‘Not a typical day’ — teen worker wins praise for efforts in keeping scrub fire from spreading

A teenage farmhand became an accidental hero after keeping a potentially disastrous scrub fire at bay.

A technician apparently sparked the blaze on farmland in Mount Gowrie Rd, near Clarks Junction in Otago, early yesterday afternoon.

Farmhand Jake Bridson, farm stock manager Jason Tisdall and farmer Jim Stevenson loaded a spray tank on to a ute and used water from it to keep the fire contained.

Speaking after the fire was extinguished, a soot-dusted and tired Mr Bridson said he was alerted to the fire by seeing the flames and the startled technician.


"I just seen it and I was like 'oh no'," the 17-year-old said.

"He [the technician] was head in his hands.

"We lifted up the spray tank on to the truck and drove down there and were fighting it with a spray tank.

"It was not a typical day." Station Officer David Cottle, of Outram, said the fire could have been catastrophic and everyone involved was "very lucky".

"If it had been been yesterday all hell would have broken loose with the wind, and humidity was low and temperatures were so high.

"It's a miracle it didn't get into the trees and set them off." Firefighters were alerted to the fire in scrub along a fenceline at the property about 2.15pm.

Two helicopters, appliances from Outram and Mosgiel, and a tanker from Middlemarch attended the blaze, which burnt through 100sq m of scrub and had begun torching the base of adjacent trees.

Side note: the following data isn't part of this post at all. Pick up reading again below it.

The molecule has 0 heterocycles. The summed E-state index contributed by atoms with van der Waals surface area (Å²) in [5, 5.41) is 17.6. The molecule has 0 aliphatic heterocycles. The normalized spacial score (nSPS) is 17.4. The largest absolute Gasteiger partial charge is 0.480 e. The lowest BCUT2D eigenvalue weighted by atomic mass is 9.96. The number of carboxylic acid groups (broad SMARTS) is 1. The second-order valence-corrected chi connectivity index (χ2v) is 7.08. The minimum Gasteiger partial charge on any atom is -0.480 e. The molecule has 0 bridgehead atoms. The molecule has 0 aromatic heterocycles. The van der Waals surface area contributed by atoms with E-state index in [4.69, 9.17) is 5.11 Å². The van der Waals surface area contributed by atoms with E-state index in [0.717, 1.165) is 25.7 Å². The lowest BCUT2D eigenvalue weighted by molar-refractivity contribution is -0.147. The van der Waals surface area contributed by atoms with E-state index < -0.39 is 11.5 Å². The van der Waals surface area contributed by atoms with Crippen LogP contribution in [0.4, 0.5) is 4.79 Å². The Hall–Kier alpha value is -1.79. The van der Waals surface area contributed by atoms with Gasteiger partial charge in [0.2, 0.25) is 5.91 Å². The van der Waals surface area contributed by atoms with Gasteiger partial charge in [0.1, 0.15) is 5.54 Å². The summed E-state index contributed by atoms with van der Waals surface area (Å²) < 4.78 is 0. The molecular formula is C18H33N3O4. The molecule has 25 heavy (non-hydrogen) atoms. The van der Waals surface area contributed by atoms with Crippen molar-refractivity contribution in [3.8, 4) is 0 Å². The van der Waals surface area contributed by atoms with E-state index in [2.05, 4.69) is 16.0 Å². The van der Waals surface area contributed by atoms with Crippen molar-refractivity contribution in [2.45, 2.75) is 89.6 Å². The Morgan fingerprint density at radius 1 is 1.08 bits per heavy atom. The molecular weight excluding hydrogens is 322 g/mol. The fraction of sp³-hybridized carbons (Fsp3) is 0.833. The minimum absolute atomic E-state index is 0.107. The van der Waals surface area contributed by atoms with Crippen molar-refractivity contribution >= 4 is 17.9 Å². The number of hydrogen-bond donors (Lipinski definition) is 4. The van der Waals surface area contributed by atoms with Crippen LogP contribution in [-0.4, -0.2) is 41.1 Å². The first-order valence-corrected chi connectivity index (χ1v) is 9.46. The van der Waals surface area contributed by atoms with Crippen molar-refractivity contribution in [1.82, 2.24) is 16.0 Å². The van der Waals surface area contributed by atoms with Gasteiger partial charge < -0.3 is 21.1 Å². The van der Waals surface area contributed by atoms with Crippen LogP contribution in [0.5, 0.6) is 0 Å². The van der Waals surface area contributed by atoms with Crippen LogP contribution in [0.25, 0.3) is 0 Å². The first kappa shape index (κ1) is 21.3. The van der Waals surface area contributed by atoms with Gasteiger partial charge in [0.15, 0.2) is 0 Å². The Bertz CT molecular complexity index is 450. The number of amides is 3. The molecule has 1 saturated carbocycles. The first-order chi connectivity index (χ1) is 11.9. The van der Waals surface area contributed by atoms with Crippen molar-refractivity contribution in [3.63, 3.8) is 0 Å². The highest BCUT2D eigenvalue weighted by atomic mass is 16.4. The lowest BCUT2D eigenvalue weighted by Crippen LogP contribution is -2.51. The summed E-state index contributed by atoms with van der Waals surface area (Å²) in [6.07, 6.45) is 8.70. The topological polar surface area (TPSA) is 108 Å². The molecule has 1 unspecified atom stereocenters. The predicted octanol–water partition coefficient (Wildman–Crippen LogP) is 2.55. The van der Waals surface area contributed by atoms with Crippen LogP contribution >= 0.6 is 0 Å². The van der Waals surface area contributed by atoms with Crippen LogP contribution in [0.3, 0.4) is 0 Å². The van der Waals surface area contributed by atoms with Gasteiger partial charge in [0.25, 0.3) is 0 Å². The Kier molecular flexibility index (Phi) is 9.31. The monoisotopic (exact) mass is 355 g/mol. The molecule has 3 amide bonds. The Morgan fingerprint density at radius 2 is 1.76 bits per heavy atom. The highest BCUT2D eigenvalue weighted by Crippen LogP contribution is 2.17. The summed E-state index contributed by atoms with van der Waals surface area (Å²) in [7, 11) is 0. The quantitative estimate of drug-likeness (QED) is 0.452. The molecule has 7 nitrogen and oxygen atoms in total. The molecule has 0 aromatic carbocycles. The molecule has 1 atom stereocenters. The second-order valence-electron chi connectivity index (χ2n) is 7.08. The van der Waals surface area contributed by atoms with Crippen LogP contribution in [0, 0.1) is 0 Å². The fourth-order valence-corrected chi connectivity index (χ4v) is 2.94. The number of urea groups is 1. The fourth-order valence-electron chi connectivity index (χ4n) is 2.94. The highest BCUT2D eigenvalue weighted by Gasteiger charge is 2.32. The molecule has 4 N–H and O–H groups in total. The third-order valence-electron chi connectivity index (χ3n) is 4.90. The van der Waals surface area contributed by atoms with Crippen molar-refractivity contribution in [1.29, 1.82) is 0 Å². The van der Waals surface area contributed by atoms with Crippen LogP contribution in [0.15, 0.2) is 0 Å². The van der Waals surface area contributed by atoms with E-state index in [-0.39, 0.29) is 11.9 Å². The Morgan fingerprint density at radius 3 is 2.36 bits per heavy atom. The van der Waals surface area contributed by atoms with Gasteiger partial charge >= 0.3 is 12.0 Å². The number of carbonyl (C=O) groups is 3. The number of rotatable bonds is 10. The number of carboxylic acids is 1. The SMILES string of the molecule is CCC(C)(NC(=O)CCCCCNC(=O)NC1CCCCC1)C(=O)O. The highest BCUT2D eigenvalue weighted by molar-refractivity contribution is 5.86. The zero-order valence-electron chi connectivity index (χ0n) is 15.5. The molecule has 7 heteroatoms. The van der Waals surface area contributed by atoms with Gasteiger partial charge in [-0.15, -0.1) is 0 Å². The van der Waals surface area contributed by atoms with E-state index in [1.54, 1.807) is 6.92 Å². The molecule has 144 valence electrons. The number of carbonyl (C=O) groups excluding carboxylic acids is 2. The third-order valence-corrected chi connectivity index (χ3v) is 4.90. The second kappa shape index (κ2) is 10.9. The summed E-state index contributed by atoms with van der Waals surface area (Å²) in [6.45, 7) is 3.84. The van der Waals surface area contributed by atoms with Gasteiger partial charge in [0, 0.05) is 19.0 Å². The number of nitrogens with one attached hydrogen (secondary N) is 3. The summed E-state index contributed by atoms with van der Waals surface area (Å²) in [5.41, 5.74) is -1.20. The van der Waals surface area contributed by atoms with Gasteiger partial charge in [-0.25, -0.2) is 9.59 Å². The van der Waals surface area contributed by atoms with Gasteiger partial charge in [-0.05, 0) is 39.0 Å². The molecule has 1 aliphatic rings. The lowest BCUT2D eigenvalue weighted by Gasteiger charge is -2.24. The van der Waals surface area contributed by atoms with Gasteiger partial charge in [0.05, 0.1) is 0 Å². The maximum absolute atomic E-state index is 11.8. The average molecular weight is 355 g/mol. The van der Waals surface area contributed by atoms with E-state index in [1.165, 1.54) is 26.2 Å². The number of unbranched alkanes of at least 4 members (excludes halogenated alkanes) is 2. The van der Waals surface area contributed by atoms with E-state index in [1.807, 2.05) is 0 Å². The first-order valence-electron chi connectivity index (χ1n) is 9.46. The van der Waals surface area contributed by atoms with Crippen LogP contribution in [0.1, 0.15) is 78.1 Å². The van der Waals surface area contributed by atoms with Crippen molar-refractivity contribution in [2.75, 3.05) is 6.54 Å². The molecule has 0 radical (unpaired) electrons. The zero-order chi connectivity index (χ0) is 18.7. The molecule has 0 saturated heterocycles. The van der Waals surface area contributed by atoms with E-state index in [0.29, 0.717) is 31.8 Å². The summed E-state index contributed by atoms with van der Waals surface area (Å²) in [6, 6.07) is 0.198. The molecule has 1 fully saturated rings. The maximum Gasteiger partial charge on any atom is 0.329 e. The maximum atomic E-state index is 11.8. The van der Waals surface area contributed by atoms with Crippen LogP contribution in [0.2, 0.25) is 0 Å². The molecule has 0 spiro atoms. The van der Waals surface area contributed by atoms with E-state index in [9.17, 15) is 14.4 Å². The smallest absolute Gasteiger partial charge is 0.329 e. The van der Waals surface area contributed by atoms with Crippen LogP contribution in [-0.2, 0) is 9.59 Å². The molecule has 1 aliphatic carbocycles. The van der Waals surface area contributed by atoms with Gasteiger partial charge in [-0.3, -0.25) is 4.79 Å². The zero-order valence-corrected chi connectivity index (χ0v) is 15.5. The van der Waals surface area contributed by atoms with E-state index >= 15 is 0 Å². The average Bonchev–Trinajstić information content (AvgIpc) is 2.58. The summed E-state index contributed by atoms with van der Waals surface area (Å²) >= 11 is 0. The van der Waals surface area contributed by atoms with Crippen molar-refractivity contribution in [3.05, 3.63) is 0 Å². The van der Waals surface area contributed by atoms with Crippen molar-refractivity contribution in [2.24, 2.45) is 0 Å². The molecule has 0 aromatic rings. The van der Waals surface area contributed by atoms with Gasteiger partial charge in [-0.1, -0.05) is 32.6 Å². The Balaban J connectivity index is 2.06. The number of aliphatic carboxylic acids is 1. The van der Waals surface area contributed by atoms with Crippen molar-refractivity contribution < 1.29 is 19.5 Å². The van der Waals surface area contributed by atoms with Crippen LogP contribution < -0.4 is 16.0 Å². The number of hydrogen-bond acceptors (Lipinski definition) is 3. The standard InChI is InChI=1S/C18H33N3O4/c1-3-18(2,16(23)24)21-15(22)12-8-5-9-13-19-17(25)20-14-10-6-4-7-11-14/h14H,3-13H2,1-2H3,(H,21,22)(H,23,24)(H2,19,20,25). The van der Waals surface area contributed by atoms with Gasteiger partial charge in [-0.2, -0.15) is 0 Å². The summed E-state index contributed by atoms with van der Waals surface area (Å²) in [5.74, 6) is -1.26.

Farm owner Robyn Stevenson said she was impressed by the efforts of Jake, her staff and the firefighters.


"It could have been disastrous," she said. "It was pretty close to the house."

The technician was fixing her telephone lines, downed by a lightning strike, when the fire started.

"He was so distressed," she said. "I said 'don't worry, it's fine' and he said 'I burnt your property' and I said 'it's tidied up the fenceline'."

The farm staff had held off the fire until the helicopters arrived and probably prevented it from being serious, she said.

"They did an awesome job." The lack of phone lines and patchy mobile phone coverage had prevented the men from immediately calling the Fire Service.

Mr Cottle said the farm's staff and helicopters had extinguished the fire by the time firefighters arrived and they had only to dampen down.

After the fire, the shaken technician said he was still in shock.

Asked if he had a lucky escape, he said he came "that close".

Mr Bridson, however, was all smiles and pleased with his efforts.

When asked if he feared for his safety, he said "nah".

He conceded he was tired but he had more work to do and was soon off in the ute.